Botswana, Namibia to ramp up Zim power generation

5th November 2009 By: Oscar Nkala - Creamer Media Correspondent

Zimbabwe says that it will ramp up power production at the Hwange thermal power station from the current 450 MW to at least 750 MW and restart another idle thermal station by June 2010 with help from neighbours Namibia and Botswana respectively.

Zimbabwe Energy and Power Development Minister Elias Mudzuri tells Engineering News that Namibia's NamPower will continue to assist in reviving the Hwange power station to optimum production levels, which he said should soon peak at 750 MW with the addition of two more generation units later this year.

NamPower invested $45-million in the Zimbabwe power project.

The station is already using four units, all revived with the help of NamPower in return for the exportation of an unspecified percentage of the power produced to Namibia. Botswana Power Corporation will help Zimbabwe revive the Bulawayo thermal power station, one of the four which the State power utility tried to revive last year but abandoned due to crippling coal shortages.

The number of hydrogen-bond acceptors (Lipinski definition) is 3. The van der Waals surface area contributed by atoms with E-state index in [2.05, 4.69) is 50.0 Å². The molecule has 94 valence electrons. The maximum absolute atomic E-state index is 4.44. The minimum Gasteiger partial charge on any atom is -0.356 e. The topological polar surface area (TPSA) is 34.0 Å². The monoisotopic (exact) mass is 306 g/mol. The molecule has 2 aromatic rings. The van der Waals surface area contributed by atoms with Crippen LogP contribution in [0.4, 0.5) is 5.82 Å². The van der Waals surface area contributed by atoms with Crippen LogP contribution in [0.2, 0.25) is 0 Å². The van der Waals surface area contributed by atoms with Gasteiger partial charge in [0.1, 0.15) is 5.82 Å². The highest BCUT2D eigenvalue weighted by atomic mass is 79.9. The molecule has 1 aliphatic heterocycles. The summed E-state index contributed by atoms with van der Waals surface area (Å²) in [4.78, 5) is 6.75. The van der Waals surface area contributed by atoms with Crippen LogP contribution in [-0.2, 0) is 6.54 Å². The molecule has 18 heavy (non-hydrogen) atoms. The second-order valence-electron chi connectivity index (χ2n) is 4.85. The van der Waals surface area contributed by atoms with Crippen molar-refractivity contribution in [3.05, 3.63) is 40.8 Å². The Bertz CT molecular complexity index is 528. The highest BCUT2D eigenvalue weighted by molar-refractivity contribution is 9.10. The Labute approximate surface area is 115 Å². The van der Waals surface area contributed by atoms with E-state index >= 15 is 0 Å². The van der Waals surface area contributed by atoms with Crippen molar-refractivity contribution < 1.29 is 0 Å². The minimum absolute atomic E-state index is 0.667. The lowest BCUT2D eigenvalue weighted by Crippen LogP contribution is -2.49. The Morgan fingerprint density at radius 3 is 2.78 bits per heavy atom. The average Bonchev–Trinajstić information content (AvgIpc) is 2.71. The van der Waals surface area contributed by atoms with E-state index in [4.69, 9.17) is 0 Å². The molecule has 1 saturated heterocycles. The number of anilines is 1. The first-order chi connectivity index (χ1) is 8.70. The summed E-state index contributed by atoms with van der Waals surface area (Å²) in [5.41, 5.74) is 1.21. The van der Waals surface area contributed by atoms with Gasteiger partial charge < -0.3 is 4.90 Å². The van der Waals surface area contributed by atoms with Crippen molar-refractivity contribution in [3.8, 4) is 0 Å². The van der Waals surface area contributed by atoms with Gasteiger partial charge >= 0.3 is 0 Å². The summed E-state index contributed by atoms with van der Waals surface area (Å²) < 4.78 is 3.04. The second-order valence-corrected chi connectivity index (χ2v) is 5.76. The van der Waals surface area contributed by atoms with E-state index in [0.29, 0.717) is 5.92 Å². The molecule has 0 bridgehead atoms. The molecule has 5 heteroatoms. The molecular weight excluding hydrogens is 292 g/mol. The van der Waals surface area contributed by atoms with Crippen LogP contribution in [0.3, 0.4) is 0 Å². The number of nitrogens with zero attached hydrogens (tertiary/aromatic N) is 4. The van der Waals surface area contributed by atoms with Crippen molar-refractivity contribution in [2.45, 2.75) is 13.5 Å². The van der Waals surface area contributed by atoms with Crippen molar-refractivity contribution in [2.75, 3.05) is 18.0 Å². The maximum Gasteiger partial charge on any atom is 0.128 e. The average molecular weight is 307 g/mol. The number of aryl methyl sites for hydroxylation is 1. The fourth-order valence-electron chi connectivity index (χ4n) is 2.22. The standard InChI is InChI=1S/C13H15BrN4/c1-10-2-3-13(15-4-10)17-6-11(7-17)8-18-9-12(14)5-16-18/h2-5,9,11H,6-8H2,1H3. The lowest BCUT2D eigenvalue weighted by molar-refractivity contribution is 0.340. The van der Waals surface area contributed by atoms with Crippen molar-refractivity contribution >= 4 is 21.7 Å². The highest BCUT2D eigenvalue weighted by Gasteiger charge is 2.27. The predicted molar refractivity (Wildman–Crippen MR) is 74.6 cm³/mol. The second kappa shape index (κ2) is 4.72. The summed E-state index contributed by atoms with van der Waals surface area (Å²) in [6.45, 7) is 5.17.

"Botswana Power Corporation (BPC) is investing $8-million in the revival of the Bulawayo station. It has a capacity of 90 MW, but that can be boosted up to 120 MW. We expect to have a 50:50 share with BPC, so both countries will get substantial benefits out of this deal," Mudzuri says.

Mudzuri says that the country's hydroelectric potential remains underutilised, as it has many projects, which have been on the cards for years.

"We have a lot of power generation infrastructure rotting at Harare, Manyame and [the] Kariba thermal power station. We have undeveloped projects like the Gokwe north power station, which has the capacity to produce 1 400 MW, the Lupane methane gas project which has a potential for 300 MW and the Batoka Gorge hydroelectric project, which can give us up to 1 600 MW. All these are stalled because we have no investors willing to take them up."

Zimbabwe, which has a peak demand of 2 000 MW, produces only 1 100 MW and imports up to 500 MW from neighbours Zambia, Mozambique and the Democratic Republic of Congo. It also has a stand-by agreement for emergency power supplies with South Africa.

Massive power shortages are forecast between now and the end of 2010 in the country.